In fact, this misconceived perception is the result of ineffective strategies. The absence of an organized revision plan, a proper process to analyze historical issues and development of proficient writing methods are some of the critical components to create a productive revision plan. On a related note, students who have attended our JC History Tuition programme benefited from our exam-driven class activities and developed the capabilities to address the above-mentioned challenges.

Myth #2: I should provide as many examples as possible to attain higher marks for my JC History Essays.
In addition, some students may bear the notion that they should include many examples to support their arguments in their History essays to obtain higher grades. As such, these students tend to spend much of their revision time reading through notes and additional readings to remember specific case studies and country-based examples. Then, the ‘regurgitation’ of information is evidenced by the disproportionate weight of writing on the use of examples in each ‘Main Body’ paragraph.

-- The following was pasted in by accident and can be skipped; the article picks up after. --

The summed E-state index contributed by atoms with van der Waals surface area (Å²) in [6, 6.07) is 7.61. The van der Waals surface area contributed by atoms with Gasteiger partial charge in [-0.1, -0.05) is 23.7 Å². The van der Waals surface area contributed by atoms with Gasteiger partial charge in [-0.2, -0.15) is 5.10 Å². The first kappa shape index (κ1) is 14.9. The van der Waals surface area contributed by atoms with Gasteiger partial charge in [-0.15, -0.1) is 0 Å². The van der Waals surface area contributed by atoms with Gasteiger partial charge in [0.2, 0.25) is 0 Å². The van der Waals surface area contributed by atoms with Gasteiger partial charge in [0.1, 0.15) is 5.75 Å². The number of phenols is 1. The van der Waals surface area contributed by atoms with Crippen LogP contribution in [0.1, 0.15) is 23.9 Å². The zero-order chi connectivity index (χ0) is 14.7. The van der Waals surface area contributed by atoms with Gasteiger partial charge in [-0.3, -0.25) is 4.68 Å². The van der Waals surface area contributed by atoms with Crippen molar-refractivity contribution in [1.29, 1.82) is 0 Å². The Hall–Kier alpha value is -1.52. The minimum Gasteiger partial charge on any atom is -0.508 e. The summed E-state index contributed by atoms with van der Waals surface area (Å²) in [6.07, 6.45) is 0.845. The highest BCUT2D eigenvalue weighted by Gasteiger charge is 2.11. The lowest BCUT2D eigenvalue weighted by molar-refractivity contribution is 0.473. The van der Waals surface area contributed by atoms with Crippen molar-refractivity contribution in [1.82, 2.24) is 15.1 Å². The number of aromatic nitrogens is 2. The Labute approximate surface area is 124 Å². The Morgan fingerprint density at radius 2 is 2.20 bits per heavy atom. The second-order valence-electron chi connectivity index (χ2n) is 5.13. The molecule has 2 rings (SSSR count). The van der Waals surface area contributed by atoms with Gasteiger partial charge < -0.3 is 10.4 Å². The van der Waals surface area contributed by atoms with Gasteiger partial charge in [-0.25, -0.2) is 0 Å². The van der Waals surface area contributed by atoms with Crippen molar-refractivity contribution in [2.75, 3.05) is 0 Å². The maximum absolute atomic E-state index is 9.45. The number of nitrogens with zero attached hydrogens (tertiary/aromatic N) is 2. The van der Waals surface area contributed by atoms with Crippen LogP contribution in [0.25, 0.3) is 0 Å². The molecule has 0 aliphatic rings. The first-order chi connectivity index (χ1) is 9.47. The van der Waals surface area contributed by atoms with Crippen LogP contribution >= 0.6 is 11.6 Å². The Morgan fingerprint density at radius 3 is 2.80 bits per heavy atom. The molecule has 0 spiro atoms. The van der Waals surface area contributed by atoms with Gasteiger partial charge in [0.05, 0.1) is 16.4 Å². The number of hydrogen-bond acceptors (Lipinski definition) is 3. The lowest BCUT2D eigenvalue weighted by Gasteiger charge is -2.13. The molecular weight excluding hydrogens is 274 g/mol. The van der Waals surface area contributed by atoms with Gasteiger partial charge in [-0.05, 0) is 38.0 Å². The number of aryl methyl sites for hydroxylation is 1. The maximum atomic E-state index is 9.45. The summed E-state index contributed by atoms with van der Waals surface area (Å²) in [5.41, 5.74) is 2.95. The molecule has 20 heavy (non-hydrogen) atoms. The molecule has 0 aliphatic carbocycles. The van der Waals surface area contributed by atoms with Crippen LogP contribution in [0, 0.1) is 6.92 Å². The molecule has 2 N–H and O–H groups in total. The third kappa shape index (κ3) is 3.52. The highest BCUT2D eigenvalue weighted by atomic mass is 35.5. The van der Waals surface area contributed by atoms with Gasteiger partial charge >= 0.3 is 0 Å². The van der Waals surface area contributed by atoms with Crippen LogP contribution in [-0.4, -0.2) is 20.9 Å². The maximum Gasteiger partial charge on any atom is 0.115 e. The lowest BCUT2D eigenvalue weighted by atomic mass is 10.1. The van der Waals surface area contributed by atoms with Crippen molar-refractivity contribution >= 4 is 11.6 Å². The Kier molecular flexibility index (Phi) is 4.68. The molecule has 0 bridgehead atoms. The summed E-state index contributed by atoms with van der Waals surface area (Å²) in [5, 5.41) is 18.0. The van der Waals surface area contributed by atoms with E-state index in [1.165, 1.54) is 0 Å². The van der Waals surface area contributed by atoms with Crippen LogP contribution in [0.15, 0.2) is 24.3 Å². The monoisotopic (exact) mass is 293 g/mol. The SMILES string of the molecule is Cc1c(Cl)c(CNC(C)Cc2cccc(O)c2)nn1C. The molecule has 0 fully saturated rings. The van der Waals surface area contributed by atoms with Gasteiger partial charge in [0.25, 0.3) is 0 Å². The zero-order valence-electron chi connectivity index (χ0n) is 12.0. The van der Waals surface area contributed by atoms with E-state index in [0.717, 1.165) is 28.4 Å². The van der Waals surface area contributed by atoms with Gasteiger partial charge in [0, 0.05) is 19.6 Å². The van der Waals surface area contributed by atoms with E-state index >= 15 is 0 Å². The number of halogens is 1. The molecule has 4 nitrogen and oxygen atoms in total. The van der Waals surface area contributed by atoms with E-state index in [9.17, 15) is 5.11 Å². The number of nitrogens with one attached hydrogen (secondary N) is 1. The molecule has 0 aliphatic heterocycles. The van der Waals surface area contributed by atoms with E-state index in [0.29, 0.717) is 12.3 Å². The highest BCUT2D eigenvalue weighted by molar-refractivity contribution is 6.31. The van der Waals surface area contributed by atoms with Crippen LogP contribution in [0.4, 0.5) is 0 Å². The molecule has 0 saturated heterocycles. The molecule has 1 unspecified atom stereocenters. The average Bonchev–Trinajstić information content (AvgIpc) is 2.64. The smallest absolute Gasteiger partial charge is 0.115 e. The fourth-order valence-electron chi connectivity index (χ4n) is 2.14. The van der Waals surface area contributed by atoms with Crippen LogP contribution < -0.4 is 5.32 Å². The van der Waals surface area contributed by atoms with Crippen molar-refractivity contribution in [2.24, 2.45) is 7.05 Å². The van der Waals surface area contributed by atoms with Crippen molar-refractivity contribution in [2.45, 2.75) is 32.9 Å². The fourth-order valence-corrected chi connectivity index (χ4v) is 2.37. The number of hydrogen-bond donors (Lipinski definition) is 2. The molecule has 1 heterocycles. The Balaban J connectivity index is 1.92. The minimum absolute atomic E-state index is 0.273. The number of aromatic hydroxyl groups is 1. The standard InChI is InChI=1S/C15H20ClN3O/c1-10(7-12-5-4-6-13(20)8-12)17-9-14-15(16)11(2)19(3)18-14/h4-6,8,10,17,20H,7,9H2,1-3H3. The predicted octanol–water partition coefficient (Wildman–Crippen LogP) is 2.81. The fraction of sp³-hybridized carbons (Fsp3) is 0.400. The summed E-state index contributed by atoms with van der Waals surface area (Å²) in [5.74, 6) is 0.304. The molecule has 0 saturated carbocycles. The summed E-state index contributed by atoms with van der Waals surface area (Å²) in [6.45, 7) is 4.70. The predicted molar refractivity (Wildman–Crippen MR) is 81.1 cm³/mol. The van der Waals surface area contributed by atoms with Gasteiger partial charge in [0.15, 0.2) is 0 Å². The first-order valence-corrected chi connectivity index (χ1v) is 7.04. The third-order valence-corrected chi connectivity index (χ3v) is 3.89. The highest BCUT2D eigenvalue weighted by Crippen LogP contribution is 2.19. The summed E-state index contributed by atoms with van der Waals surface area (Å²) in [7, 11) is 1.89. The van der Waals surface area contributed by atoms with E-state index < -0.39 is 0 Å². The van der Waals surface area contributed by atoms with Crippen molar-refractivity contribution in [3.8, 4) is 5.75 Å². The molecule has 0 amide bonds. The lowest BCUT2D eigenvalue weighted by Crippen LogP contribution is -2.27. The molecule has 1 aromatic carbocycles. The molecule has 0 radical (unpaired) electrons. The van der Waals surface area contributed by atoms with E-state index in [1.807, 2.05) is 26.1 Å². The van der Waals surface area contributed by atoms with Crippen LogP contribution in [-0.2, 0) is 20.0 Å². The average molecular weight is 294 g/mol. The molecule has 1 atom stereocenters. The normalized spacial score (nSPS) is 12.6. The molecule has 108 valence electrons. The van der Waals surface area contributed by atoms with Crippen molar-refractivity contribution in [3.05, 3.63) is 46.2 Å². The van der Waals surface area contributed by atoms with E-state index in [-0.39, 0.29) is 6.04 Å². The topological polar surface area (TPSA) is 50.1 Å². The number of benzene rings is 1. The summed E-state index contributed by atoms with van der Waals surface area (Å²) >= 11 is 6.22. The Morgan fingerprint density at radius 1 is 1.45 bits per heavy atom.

By applying this strategy, there is one fatal flaw. Students who lack the awareness may lose track of their arguments and deviate from the discussion, giving rise to the problem of ‘not answering the question’. For example, the essay writing may contain irrelevant information, like specific dates and quotes mentioned by Historians. Consequently, examiners are likely to penalise the students.

This error is the result of the inability to identify the question requirements. Students should pay attention to the command words and given statement (if any). By analyzing the question, students will know what to write and how much to write. By joining our JC History Tuition programme, we will guide students through this learning process and review their answers to minimise this error.